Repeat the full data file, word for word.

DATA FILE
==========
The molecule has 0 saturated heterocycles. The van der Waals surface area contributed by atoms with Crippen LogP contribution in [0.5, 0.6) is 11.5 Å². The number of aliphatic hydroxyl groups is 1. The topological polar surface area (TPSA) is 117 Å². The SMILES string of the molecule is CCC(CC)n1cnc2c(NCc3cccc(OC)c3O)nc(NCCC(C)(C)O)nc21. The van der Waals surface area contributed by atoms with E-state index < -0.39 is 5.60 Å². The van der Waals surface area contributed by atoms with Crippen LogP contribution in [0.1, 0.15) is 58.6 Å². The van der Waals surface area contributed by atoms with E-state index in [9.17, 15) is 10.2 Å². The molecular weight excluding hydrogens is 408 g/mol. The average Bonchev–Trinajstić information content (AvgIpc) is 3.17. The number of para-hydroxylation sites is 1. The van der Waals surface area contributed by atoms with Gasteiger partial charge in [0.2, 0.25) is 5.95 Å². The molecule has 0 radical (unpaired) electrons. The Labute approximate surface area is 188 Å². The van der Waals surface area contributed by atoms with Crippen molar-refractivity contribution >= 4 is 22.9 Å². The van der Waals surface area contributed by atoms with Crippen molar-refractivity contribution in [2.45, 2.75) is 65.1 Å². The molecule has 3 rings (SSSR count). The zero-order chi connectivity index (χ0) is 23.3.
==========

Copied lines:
The molecule has 0 saturated heterocycles. The van der Waals surface area contributed by atoms with Crippen LogP contribution in [0.5, 0.6) is 11.5 Å². The number of aliphatic hydroxyl groups is 1. The topological polar surface area (TPSA) is 117 Å². The SMILES string of the molecule is CCC(CC)n1cnc2c(NCc3cccc(OC)c3O)nc(NCCC(C)(C)O)nc21. The van der Waals surface area contributed by atoms with E-state index < -0.39 is 5.60 Å². The van der Waals surface area contributed by atoms with Crippen LogP contribution in [0.1, 0.15) is 58.6 Å². The van der Waals surface area contributed by atoms with E-state index in [9.17, 15) is 10.2 Å². The molecular weight excluding hydrogens is 408 g/mol. The average Bonchev–Trinajstić information content (AvgIpc) is 3.17. The number of para-hydroxylation sites is 1. The van der Waals surface area contributed by atoms with Gasteiger partial charge in [0.2, 0.25) is 5.95 Å². The molecule has 0 radical (unpaired) electrons. The Labute approximate surface area is 188 Å². The van der Waals surface area contributed by atoms with Crippen molar-refractivity contribution >= 4 is 22.9 Å². The van der Waals surface area contributed by atoms with Crippen molar-refractivity contribution in [2.45, 2.75) is 65.1 Å². The molecule has 3 rings (SSSR count). The zero-order chi connectivity index (χ0) is 23.3.